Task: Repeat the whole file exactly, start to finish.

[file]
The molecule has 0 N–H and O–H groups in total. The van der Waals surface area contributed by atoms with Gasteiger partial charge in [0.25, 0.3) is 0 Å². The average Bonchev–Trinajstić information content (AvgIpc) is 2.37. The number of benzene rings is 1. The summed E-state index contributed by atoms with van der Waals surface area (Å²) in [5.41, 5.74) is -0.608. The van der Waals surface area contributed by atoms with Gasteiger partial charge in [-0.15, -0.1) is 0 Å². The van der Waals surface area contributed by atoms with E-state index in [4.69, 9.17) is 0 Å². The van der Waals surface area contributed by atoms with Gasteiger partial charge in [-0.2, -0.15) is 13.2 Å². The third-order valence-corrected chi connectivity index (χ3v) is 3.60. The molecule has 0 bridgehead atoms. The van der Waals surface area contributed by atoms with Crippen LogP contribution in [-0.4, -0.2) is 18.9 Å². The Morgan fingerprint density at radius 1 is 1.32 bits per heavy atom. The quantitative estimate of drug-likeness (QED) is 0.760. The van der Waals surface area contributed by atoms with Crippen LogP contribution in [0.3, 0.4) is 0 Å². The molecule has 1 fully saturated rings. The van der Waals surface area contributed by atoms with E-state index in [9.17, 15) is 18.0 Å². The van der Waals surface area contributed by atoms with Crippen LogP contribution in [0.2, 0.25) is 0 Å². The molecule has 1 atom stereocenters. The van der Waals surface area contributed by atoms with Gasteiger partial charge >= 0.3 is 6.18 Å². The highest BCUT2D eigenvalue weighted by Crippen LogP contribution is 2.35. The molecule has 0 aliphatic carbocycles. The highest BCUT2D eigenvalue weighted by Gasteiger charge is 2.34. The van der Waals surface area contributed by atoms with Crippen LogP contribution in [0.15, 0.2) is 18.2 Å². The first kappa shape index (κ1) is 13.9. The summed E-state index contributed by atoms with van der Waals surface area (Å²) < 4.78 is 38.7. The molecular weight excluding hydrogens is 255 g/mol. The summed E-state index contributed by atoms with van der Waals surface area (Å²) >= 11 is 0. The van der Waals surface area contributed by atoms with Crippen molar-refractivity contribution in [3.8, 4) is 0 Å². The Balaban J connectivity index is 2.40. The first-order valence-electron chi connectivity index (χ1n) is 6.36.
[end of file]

The molecule has 0 N–H and O–H groups in total. The van der Waals surface area contributed by atoms with Gasteiger partial charge in [0.25, 0.3) is 0 Å². The average Bonchev–Trinajstić information content (AvgIpc) is 2.37. The number of benzene rings is 1. The summed E-state index contributed by atoms with van der Waals surface area (Å²) in [5.41, 5.74) is -0.608. The van der Waals surface area contributed by atoms with Gasteiger partial charge in [-0.15, -0.1) is 0 Å². The van der Waals surface area contributed by atoms with E-state index in [4.69, 9.17) is 0 Å². The van der Waals surface area contributed by atoms with Gasteiger partial charge in [-0.2, -0.15) is 13.2 Å². The third-order valence-corrected chi connectivity index (χ3v) is 3.60. The molecule has 0 bridgehead atoms. The van der Waals surface area contributed by atoms with Crippen LogP contribution in [-0.4, -0.2) is 18.9 Å². The Morgan fingerprint density at radius 1 is 1.32 bits per heavy atom. The quantitative estimate of drug-likeness (QED) is 0.760. The van der Waals surface area contributed by atoms with Crippen LogP contribution in [0.3, 0.4) is 0 Å². The molecule has 1 fully saturated rings. The van der Waals surface area contributed by atoms with E-state index in [9.17, 15) is 18.0 Å². The van der Waals surface area contributed by atoms with Crippen LogP contribution in [0.2, 0.25) is 0 Å². The molecule has 1 atom stereocenters. The van der Waals surface area contributed by atoms with Gasteiger partial charge >= 0.3 is 6.18 Å². The highest BCUT2D eigenvalue weighted by Crippen LogP contribution is 2.35. The molecule has 0 aliphatic carbocycles. The highest BCUT2D eigenvalue weighted by Gasteiger charge is 2.34. The van der Waals surface area contributed by atoms with Crippen LogP contribution in [0.15, 0.2) is 18.2 Å². The first kappa shape index (κ1) is 13.9. The summed E-state index contributed by atoms with van der Waals surface area (Å²) < 4.78 is 38.7. The molecular weight excluding hydrogens is 255 g/mol. The summed E-state index contributed by atoms with van der Waals surface area (Å²) >= 11 is 0. The van der Waals surface area contributed by atoms with Crippen molar-refractivity contribution in [3.8, 4) is 0 Å². The Balaban J connectivity index is 2.40. The first-order valence-electron chi connectivity index (χ1n) is 6.36.